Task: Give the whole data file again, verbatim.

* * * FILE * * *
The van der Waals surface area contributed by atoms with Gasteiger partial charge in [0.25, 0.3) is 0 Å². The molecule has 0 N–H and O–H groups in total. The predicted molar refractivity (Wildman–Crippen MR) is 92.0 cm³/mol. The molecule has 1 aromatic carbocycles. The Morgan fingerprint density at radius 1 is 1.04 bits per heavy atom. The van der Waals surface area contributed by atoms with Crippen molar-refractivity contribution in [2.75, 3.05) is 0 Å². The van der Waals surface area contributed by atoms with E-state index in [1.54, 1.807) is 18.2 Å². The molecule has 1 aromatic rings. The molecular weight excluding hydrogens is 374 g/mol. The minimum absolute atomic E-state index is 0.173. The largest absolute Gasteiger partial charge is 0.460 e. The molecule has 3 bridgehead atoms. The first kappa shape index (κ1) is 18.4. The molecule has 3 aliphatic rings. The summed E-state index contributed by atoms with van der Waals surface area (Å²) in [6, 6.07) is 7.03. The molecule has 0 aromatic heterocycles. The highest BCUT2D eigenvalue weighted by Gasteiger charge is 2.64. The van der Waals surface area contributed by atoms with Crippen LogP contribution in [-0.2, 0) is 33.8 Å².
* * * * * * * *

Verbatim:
The van der Waals surface area contributed by atoms with Gasteiger partial charge in [0.25, 0.3) is 0 Å². The molecule has 0 N–H and O–H groups in total. The predicted molar refractivity (Wildman–Crippen MR) is 92.0 cm³/mol. The molecule has 1 aromatic carbocycles. The Morgan fingerprint density at radius 1 is 1.04 bits per heavy atom. The van der Waals surface area contributed by atoms with Crippen molar-refractivity contribution in [2.75, 3.05) is 0 Å². The van der Waals surface area contributed by atoms with E-state index in [1.54, 1.807) is 18.2 Å². The molecule has 1 aromatic rings. The molecular weight excluding hydrogens is 374 g/mol. The minimum absolute atomic E-state index is 0.173. The largest absolute Gasteiger partial charge is 0.460 e. The molecule has 3 bridgehead atoms. The first kappa shape index (κ1) is 18.4. The molecule has 3 aliphatic rings. The summed E-state index contributed by atoms with van der Waals surface area (Å²) in [6, 6.07) is 7.03. The molecule has 0 aromatic heterocycles. The highest BCUT2D eigenvalue weighted by Gasteiger charge is 2.64. The van der Waals surface area contributed by atoms with Crippen LogP contribution in [-0.2, 0) is 33.8 Å².